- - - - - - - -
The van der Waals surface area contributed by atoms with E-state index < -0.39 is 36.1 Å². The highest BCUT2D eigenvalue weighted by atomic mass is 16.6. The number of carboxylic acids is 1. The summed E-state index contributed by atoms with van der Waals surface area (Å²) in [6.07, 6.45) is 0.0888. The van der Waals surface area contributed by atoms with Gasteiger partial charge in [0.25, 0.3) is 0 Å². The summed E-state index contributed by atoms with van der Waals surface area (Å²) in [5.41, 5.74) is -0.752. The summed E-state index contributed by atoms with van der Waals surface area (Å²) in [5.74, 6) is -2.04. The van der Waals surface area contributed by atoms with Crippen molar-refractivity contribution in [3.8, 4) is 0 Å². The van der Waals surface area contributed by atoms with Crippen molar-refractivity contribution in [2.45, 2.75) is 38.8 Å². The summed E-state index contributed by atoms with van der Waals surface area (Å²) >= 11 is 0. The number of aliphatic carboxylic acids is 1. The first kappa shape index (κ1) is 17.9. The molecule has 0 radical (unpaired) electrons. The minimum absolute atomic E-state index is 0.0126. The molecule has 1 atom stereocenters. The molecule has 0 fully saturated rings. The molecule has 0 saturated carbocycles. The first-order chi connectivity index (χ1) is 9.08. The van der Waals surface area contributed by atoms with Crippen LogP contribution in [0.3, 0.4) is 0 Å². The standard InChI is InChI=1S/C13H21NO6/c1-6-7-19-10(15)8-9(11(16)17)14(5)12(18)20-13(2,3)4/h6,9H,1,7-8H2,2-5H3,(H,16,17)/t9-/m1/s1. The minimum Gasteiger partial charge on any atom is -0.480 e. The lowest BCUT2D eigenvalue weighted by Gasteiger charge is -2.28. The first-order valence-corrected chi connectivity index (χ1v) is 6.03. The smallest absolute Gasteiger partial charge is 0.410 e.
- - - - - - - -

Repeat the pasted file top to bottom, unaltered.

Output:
The van der Waals surface area contributed by atoms with E-state index < -0.39 is 36.1 Å². The highest BCUT2D eigenvalue weighted by atomic mass is 16.6. The number of carboxylic acids is 1. The summed E-state index contributed by atoms with van der Waals surface area (Å²) in [6.07, 6.45) is 0.0888. The van der Waals surface area contributed by atoms with Gasteiger partial charge in [0.25, 0.3) is 0 Å². The summed E-state index contributed by atoms with van der Waals surface area (Å²) in [5.41, 5.74) is -0.752. The summed E-state index contributed by atoms with van der Waals surface area (Å²) in [5.74, 6) is -2.04. The van der Waals surface area contributed by atoms with Crippen molar-refractivity contribution in [3.8, 4) is 0 Å². The van der Waals surface area contributed by atoms with Crippen molar-refractivity contribution in [2.45, 2.75) is 38.8 Å². The summed E-state index contributed by atoms with van der Waals surface area (Å²) >= 11 is 0. The number of aliphatic carboxylic acids is 1. The first kappa shape index (κ1) is 17.9. The molecule has 0 radical (unpaired) electrons. The minimum absolute atomic E-state index is 0.0126. The molecule has 1 atom stereocenters. The molecule has 0 fully saturated rings. The molecule has 0 saturated carbocycles. The first-order chi connectivity index (χ1) is 9.08. The van der Waals surface area contributed by atoms with Crippen LogP contribution in [0.3, 0.4) is 0 Å². The standard InChI is InChI=1S/C13H21NO6/c1-6-7-19-10(15)8-9(11(16)17)14(5)12(18)20-13(2,3)4/h6,9H,1,7-8H2,2-5H3,(H,16,17)/t9-/m1/s1. The minimum Gasteiger partial charge on any atom is -0.480 e. The lowest BCUT2D eigenvalue weighted by Gasteiger charge is -2.28. The first-order valence-corrected chi connectivity index (χ1v) is 6.03. The smallest absolute Gasteiger partial charge is 0.410 e.